The maintenance of quality in the systems of the modern world depends on passing on hard-won knowledge and experience distilled out of past failure. It is too important to leave to chance. What we need is a Museum of Failure - especially the big failures - so that our successors can see our mistakes and what we have learnt from them.

What will this museum contain? It will, of course, feature the story of the Tay Bridge, including braying storm fiends. There will be push-button models to demonstrate the wind-driven galloping of iced-up  power lines and suspension bridges. There will be demonstrations of the electrostatic effects of steam and dry powder and how they have led to explosions. There will be sections devoted to famous disasters as well as failures on a microscopic scale - corrosion spreading from a pinhole in a painted metal surface - showing its consequences. There will be an exhibit to illustrate the effects of a computer virus and others to illustrate damage caused by arcs, sparks and poor electrical contact.

I would include a section on products that were before their time or that never made it, or that came to late, or whose failure to win a market could have been predicted from the outset - the Atmospheric Railway, the Princess Flying Boat, the Sinclair C5 and the electric motors built in the 1850's on the lines of steam engines by Charles Grafton Page.

There would be a section on the human factors that lead to failure : projects that failed to be completed on time and overran on cost, showing the roots of failure in lack of project definition and direction; something to illustrate the gradual degradation of systems, especially human systems over time and what can be done to prevent it from happening; and to bring home the human factor, a simulation of being at the bow doors of the Herald of Free Enterprise at the moment when disaster struck, with real water sloshing over the feet of the onlookers, with simulated interviews with the management, reconstructed from the investigation - without comment, to leave visitors to make up their own minds about the causes of the disaster.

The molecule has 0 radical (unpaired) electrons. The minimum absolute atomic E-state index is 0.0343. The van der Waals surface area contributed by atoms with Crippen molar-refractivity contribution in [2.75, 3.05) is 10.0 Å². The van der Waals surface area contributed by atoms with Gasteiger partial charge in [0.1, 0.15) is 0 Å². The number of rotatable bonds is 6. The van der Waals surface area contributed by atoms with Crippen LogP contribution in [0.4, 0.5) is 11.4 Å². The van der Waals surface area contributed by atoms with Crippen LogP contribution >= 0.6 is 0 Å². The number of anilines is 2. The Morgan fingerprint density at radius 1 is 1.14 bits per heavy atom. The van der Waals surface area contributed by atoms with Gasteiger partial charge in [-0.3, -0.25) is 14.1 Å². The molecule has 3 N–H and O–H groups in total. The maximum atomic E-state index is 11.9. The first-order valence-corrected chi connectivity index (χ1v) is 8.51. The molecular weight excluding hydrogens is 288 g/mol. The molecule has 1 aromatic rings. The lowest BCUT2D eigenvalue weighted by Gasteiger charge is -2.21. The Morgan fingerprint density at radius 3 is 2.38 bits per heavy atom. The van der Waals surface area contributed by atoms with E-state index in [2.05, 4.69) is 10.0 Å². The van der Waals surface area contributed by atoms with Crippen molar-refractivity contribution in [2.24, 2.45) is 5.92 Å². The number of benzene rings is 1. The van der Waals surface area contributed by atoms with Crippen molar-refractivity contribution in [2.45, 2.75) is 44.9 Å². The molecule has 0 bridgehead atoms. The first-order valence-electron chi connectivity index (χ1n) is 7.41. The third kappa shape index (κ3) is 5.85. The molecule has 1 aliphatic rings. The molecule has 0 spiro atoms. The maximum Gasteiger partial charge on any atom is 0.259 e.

Somewhere there ought to be a place for the expert opinions later shown to be wrong, like Sir William Symons, Surveyor of the Royal Navy, writing in 1837: "Even if the propeller had the power of propelling the boat, it would be found altogether useless in practice, because the power being applied in the stern it would be absolutely impossible to make the vessel steer."

Finally, I would end with a Failure Maze to sharpen up concepts of good and bad practice. Maybe then we could hope to reduce the incidence of failures.

I have no doubt at all that the museum would pay for itself in a short time, provided someone could find a way of crediting it with the costs saved by fewer failures and disasters. In the meantime, for those who feel a museum is a bit ambitious, may I draw your attention to these words from Rye Parish Church in Sussex:

These words capture the essence of a constructive attitude to failure : daring to make mistakes and having the courage to learn from them

New Scientist Forum 8 June 1991
©  Antony Anderson 1983 and 2000

Antony Anderson's website can be found at :
e-mail :

Notes on Engineering Failure

Prebble, J. : The High Girders 

Morris, Peter W. G., Hough, George H. : The Anatomy of Major Projects - A Study of the Reality of Project Management John Wiley & Sons 1987 ISBN 0 471 91551 3